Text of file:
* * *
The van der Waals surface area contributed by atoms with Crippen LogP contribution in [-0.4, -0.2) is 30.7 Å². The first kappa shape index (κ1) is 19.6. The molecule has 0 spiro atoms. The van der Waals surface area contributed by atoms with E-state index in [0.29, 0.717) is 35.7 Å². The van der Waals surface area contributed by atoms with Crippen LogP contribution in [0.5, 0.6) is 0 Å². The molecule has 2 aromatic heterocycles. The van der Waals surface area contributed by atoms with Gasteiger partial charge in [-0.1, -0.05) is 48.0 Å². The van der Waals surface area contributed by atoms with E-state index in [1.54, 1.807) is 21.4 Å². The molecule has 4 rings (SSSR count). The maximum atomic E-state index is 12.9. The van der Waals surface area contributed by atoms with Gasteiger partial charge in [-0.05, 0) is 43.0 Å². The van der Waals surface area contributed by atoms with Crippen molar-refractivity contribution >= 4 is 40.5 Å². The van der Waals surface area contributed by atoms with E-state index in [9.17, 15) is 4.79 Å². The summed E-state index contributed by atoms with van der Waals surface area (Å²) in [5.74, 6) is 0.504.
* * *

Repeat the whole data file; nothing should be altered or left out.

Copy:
The van der Waals surface area contributed by atoms with Crippen LogP contribution in [-0.4, -0.2) is 30.7 Å². The first kappa shape index (κ1) is 19.6. The molecule has 0 spiro atoms. The van der Waals surface area contributed by atoms with E-state index in [0.29, 0.717) is 35.7 Å². The van der Waals surface area contributed by atoms with Crippen LogP contribution in [0.5, 0.6) is 0 Å². The molecule has 2 aromatic heterocycles. The van der Waals surface area contributed by atoms with Gasteiger partial charge in [-0.1, -0.05) is 48.0 Å². The van der Waals surface area contributed by atoms with E-state index in [1.54, 1.807) is 21.4 Å². The molecule has 4 rings (SSSR count). The maximum atomic E-state index is 12.9. The van der Waals surface area contributed by atoms with Gasteiger partial charge in [-0.05, 0) is 43.0 Å². The van der Waals surface area contributed by atoms with Crippen molar-refractivity contribution >= 4 is 40.5 Å². The van der Waals surface area contributed by atoms with E-state index in [9.17, 15) is 4.79 Å². The summed E-state index contributed by atoms with van der Waals surface area (Å²) in [5.74, 6) is 0.504.